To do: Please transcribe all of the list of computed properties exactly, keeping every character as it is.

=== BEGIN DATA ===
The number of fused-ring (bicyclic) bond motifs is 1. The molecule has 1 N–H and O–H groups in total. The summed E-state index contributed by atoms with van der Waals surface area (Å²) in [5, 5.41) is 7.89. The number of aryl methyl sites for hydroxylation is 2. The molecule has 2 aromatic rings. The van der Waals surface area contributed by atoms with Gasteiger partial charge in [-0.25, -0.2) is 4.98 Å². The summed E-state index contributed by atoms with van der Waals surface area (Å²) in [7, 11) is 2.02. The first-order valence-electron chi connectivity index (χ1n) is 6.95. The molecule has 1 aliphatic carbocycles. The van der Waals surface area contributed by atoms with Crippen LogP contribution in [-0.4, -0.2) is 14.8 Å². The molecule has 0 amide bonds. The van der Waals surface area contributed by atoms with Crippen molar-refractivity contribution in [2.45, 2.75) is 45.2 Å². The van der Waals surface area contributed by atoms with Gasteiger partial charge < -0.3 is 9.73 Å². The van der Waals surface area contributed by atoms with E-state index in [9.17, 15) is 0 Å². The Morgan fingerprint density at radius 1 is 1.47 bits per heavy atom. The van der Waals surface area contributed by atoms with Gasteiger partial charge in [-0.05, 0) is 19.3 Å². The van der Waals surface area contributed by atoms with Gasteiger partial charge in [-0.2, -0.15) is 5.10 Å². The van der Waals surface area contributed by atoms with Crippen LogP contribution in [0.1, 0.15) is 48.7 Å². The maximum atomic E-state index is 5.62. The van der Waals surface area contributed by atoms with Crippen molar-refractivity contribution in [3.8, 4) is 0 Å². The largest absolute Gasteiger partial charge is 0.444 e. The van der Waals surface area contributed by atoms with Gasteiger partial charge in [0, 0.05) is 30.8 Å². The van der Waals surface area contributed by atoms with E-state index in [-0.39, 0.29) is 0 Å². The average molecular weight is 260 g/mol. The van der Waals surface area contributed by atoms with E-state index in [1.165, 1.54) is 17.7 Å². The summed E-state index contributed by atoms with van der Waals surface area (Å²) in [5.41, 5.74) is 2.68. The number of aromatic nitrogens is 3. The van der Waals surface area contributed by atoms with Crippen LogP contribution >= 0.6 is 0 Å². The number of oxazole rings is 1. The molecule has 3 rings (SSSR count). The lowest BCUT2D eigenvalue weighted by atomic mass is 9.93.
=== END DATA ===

The number of fused-ring (bicyclic) bond motifs is 1. The molecule has 1 N–H and O–H groups in total. The summed E-state index contributed by atoms with van der Waals surface area (Å²) in [5, 5.41) is 7.89. The number of aryl methyl sites for hydroxylation is 2. The molecule has 2 aromatic rings. The van der Waals surface area contributed by atoms with Gasteiger partial charge in [-0.25, -0.2) is 4.98 Å². The summed E-state index contributed by atoms with van der Waals surface area (Å²) in [7, 11) is 2.02. The first-order valence-electron chi connectivity index (χ1n) is 6.95. The molecule has 1 aliphatic carbocycles. The van der Waals surface area contributed by atoms with Crippen LogP contribution in [-0.4, -0.2) is 14.8 Å². The molecule has 0 amide bonds. The van der Waals surface area contributed by atoms with Crippen molar-refractivity contribution in [2.45, 2.75) is 45.2 Å². The van der Waals surface area contributed by atoms with Gasteiger partial charge < -0.3 is 9.73 Å². The van der Waals surface area contributed by atoms with E-state index in [9.17, 15) is 0 Å². The Morgan fingerprint density at radius 1 is 1.47 bits per heavy atom. The van der Waals surface area contributed by atoms with Gasteiger partial charge in [-0.05, 0) is 19.3 Å². The van der Waals surface area contributed by atoms with Gasteiger partial charge in [-0.2, -0.15) is 5.10 Å². The van der Waals surface area contributed by atoms with Crippen LogP contribution in [0.1, 0.15) is 48.7 Å². The maximum atomic E-state index is 5.62. The van der Waals surface area contributed by atoms with Crippen molar-refractivity contribution in [3.8, 4) is 0 Å². The largest absolute Gasteiger partial charge is 0.444 e. The van der Waals surface area contributed by atoms with Gasteiger partial charge in [0, 0.05) is 30.8 Å². The van der Waals surface area contributed by atoms with E-state index in [-0.39, 0.29) is 0 Å². The average molecular weight is 260 g/mol. The van der Waals surface area contributed by atoms with E-state index in [1.165, 1.54) is 17.7 Å². The summed E-state index contributed by atoms with van der Waals surface area (Å²) in [5.41, 5.74) is 2.68. The number of aromatic nitrogens is 3. The van der Waals surface area contributed by atoms with Crippen LogP contribution >= 0.6 is 0 Å². The number of oxazole rings is 1. The molecule has 3 rings (SSSR count). The lowest BCUT2D eigenvalue weighted by atomic mass is 9.93.